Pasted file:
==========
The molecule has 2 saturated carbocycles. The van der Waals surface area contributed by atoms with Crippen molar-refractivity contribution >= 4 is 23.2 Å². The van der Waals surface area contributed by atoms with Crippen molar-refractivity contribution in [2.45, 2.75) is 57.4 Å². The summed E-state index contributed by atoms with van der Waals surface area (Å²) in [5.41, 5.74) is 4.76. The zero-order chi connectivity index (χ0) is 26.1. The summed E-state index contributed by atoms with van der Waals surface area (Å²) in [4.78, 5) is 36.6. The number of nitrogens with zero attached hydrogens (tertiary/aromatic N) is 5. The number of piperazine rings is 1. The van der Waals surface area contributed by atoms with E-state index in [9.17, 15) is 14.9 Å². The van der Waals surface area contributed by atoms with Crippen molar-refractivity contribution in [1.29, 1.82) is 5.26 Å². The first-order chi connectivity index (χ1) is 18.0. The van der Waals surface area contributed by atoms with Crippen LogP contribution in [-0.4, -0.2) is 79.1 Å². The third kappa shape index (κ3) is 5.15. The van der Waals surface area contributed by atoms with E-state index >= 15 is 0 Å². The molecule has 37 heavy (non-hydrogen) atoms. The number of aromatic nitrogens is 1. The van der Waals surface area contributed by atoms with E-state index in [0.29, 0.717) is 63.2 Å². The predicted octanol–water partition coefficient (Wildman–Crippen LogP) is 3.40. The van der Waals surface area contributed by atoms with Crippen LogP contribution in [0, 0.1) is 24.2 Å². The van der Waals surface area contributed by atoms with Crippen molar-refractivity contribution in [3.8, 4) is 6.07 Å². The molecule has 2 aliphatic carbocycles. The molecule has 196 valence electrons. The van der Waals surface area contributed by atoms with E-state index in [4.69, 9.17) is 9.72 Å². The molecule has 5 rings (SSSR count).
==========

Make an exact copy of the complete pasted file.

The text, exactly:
The molecule has 2 saturated carbocycles. The van der Waals surface area contributed by atoms with Crippen molar-refractivity contribution >= 4 is 23.2 Å². The van der Waals surface area contributed by atoms with Crippen molar-refractivity contribution in [2.45, 2.75) is 57.4 Å². The summed E-state index contributed by atoms with van der Waals surface area (Å²) in [5.41, 5.74) is 4.76. The zero-order chi connectivity index (χ0) is 26.1. The summed E-state index contributed by atoms with van der Waals surface area (Å²) in [4.78, 5) is 36.6. The number of nitrogens with zero attached hydrogens (tertiary/aromatic N) is 5. The number of piperazine rings is 1. The van der Waals surface area contributed by atoms with E-state index in [9.17, 15) is 14.9 Å². The van der Waals surface area contributed by atoms with Crippen molar-refractivity contribution in [1.29, 1.82) is 5.26 Å². The first-order chi connectivity index (χ1) is 18.0. The van der Waals surface area contributed by atoms with Crippen LogP contribution in [-0.4, -0.2) is 79.1 Å². The third kappa shape index (κ3) is 5.15. The van der Waals surface area contributed by atoms with E-state index >= 15 is 0 Å². The molecule has 37 heavy (non-hydrogen) atoms. The number of aromatic nitrogens is 1. The van der Waals surface area contributed by atoms with E-state index in [0.29, 0.717) is 63.2 Å². The predicted octanol–water partition coefficient (Wildman–Crippen LogP) is 3.40. The van der Waals surface area contributed by atoms with Crippen LogP contribution in [0, 0.1) is 24.2 Å². The van der Waals surface area contributed by atoms with Crippen molar-refractivity contribution in [3.8, 4) is 6.07 Å². The molecule has 2 aliphatic carbocycles. The molecule has 196 valence electrons. The van der Waals surface area contributed by atoms with E-state index in [4.69, 9.17) is 9.72 Å². The molecule has 5 rings (SSSR count).